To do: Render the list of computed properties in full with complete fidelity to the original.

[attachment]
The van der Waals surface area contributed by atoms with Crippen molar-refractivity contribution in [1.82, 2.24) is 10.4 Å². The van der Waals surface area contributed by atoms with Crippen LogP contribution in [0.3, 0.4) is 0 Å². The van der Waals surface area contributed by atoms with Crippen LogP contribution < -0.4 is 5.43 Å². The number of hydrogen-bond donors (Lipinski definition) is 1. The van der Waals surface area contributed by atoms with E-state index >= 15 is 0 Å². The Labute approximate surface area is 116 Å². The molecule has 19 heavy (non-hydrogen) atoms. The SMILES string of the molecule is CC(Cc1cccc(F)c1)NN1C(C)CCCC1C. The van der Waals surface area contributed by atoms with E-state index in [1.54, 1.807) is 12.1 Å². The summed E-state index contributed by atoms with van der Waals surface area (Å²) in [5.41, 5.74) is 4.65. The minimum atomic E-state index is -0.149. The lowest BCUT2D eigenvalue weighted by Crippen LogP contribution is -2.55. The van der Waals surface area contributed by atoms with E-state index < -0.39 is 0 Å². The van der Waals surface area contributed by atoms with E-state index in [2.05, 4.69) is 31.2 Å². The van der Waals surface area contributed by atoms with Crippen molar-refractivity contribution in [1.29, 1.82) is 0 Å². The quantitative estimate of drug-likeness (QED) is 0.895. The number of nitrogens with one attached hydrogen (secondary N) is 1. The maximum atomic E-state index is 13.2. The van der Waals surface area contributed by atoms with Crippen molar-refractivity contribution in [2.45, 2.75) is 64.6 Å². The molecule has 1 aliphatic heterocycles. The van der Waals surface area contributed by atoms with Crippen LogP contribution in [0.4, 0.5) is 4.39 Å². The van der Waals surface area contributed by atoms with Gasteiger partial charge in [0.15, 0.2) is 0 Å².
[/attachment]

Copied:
The van der Waals surface area contributed by atoms with Crippen molar-refractivity contribution in [1.82, 2.24) is 10.4 Å². The van der Waals surface area contributed by atoms with Crippen LogP contribution in [0.3, 0.4) is 0 Å². The van der Waals surface area contributed by atoms with Crippen LogP contribution < -0.4 is 5.43 Å². The number of hydrogen-bond donors (Lipinski definition) is 1. The van der Waals surface area contributed by atoms with E-state index >= 15 is 0 Å². The Labute approximate surface area is 116 Å². The molecule has 19 heavy (non-hydrogen) atoms. The SMILES string of the molecule is CC(Cc1cccc(F)c1)NN1C(C)CCCC1C. The van der Waals surface area contributed by atoms with E-state index in [1.54, 1.807) is 12.1 Å². The summed E-state index contributed by atoms with van der Waals surface area (Å²) in [5.41, 5.74) is 4.65. The minimum atomic E-state index is -0.149. The lowest BCUT2D eigenvalue weighted by Crippen LogP contribution is -2.55. The van der Waals surface area contributed by atoms with E-state index < -0.39 is 0 Å². The van der Waals surface area contributed by atoms with E-state index in [2.05, 4.69) is 31.2 Å². The van der Waals surface area contributed by atoms with Crippen molar-refractivity contribution in [1.29, 1.82) is 0 Å². The quantitative estimate of drug-likeness (QED) is 0.895. The number of nitrogens with one attached hydrogen (secondary N) is 1. The maximum atomic E-state index is 13.2. The van der Waals surface area contributed by atoms with Crippen molar-refractivity contribution in [2.45, 2.75) is 64.6 Å². The molecule has 1 aliphatic heterocycles. The van der Waals surface area contributed by atoms with Crippen LogP contribution in [0.4, 0.5) is 4.39 Å². The van der Waals surface area contributed by atoms with Gasteiger partial charge in [0.15, 0.2) is 0 Å².